dog in car window

Should I Lease a Car As a Pet Owner?

Can I lease a car if I have a dog?

This is a common question. Many people think that owning a pet rules out car leasing. They worry that they’ll get denied for the lease or hit with excessive cleaning fines at the end.

Fortunately for pet lovers everywhere, it’s perfectly fine to lease a car with a four-legged friend as your passenger. You won’t get turned down for this. The only issue is keeping the inside of the car clean enough.

In this article, let’s see how to decide if leasing a car as a pet owner is right for you, and how to keep your leased vehicle in peak condition even with a dog.

What happens when you return a lease car

Before you decide whether or not to lease a car with a pet, let’s consider what happens at the end of a lease term, when you return the vehicle.

Most important is the inspection. The inspector will look for any significant damages to the vehicle. What counts as “significant” varies by company, but Toyota, for example, won’t charge you for dents or scratches small enough to be covered by a credit card.

Stains less than half an inch might be overlooked, but more than that could count as excess wear and tear.

It’s a good idea to have your car thoroughly washed and cleaned inside and out, and get some touch-up’s or a light detailing job so the car looks its best.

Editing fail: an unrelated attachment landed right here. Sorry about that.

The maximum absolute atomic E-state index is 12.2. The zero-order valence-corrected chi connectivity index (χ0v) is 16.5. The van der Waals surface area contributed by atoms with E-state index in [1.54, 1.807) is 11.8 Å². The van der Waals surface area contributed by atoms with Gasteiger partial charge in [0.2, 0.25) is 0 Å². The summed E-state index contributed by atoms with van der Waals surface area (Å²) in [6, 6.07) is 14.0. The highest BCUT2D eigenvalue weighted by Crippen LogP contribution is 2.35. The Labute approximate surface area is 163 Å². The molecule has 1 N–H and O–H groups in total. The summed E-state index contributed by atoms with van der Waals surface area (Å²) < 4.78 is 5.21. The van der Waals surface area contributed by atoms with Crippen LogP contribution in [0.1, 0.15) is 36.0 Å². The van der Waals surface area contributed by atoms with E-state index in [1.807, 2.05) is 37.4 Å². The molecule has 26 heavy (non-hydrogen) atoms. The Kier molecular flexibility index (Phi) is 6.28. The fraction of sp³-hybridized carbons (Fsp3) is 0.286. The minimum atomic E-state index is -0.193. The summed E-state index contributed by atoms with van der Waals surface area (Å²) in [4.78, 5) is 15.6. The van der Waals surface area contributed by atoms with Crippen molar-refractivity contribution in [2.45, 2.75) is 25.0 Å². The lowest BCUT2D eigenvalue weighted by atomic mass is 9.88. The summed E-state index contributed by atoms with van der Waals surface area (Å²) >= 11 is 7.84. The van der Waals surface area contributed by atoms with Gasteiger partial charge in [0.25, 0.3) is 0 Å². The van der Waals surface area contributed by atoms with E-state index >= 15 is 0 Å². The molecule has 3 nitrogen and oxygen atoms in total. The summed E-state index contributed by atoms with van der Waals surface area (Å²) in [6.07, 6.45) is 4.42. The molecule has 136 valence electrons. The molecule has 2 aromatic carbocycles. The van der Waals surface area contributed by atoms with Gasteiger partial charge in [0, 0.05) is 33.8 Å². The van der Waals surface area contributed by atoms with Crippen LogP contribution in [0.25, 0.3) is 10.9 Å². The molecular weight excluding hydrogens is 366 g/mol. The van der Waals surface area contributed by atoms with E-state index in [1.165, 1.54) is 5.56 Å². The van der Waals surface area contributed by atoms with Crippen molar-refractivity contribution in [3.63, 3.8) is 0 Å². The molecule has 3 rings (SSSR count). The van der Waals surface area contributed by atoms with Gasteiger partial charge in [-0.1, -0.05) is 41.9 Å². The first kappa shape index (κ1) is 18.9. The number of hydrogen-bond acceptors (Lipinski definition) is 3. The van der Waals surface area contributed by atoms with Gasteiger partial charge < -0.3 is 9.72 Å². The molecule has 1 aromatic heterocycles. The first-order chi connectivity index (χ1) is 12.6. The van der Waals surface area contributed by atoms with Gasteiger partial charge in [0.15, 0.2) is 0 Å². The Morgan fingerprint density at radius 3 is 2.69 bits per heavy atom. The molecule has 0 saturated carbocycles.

A good cleaning job is essential, especially if your dog has been riding in the car for the last few years. If the car is dirty, you might get hit with fines for stains and excess cleaning fees.

Wear and tear programs

Some lease companies offer programs to protect you in the event of minor damage. These “wear and tear” programs, such as we provide at Capital Motor Cars, allow that repair costs of up to $5,000 will be waived at the time of returning the car.

This includes common issues like dents, small scratches, paint chipping, and (most importantly for pet owners) stains inside the vehicle.

Signing up for a wear and tear program takes some of the stress out of leasing a car. As professional dealers here at Capital Motor Cars, we understand that some signs of use are inevitable. If a car was meant to stay in pristine condition, we would have to just leave it in the garage!

Questions to ask yourself before signing the contract

There’s no cut-and-dry answer for everyone, but there are a few factors you can consider when deciding if leasing a car will be a smart move for you and your pet.

dog with SUV

  • What type of pet do I have?

Are we talking about a turtle or a Great Dane? Obviously, different animals leave a different mark on your car. Small dogs that can ride in a carrier or on a passenger’s lap don’t pose much of a challenge.

However, if you have a large, active dog that likes to splash around in the mud and needs its own seat, you might have to do some planning and adjustment to protect your lease car. (See the last question below.)

  • What is in my contract?

Depending on the terms of your contract, you may have more or less leeway when it comes to cleaning or minor damage.

Some car companies are very strict and will charge you for every tiny stain or scratch. Others may let you off as long as the car is generally well cared for.